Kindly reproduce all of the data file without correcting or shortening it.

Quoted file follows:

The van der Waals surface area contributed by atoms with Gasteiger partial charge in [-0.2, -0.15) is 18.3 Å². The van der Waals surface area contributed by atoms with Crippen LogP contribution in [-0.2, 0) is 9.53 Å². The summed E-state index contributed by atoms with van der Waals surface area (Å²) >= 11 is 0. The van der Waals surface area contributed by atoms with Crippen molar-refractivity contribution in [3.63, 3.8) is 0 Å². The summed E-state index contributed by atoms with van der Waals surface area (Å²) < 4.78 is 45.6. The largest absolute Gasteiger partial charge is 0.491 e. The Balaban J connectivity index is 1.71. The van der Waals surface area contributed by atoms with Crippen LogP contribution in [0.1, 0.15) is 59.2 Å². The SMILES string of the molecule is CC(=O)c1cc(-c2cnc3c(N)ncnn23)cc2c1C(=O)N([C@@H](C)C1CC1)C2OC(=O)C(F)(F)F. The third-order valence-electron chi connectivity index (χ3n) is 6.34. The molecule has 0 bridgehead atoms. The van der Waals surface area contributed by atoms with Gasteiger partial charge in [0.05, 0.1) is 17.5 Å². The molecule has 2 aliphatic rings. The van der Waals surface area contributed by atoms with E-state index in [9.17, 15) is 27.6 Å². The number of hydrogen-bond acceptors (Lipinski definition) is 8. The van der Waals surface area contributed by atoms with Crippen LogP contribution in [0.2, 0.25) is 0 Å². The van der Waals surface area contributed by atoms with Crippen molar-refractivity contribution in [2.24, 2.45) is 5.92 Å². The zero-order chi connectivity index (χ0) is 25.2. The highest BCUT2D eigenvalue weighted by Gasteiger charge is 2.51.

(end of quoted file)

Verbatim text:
The van der Waals surface area contributed by atoms with Gasteiger partial charge in [-0.2, -0.15) is 18.3 Å². The van der Waals surface area contributed by atoms with Crippen LogP contribution in [-0.2, 0) is 9.53 Å². The summed E-state index contributed by atoms with van der Waals surface area (Å²) >= 11 is 0. The van der Waals surface area contributed by atoms with Crippen molar-refractivity contribution in [3.63, 3.8) is 0 Å². The summed E-state index contributed by atoms with van der Waals surface area (Å²) < 4.78 is 45.6. The largest absolute Gasteiger partial charge is 0.491 e. The Balaban J connectivity index is 1.71. The van der Waals surface area contributed by atoms with Crippen LogP contribution in [0.1, 0.15) is 59.2 Å². The SMILES string of the molecule is CC(=O)c1cc(-c2cnc3c(N)ncnn23)cc2c1C(=O)N([C@@H](C)C1CC1)C2OC(=O)C(F)(F)F. The third-order valence-electron chi connectivity index (χ3n) is 6.34. The molecule has 0 bridgehead atoms. The van der Waals surface area contributed by atoms with Gasteiger partial charge in [0.05, 0.1) is 17.5 Å². The molecule has 2 aliphatic rings. The van der Waals surface area contributed by atoms with E-state index in [9.17, 15) is 27.6 Å². The number of hydrogen-bond acceptors (Lipinski definition) is 8. The van der Waals surface area contributed by atoms with Crippen LogP contribution in [0.2, 0.25) is 0 Å². The van der Waals surface area contributed by atoms with Crippen molar-refractivity contribution in [2.24, 2.45) is 5.92 Å². The zero-order chi connectivity index (χ0) is 25.2. The highest BCUT2D eigenvalue weighted by Gasteiger charge is 2.51.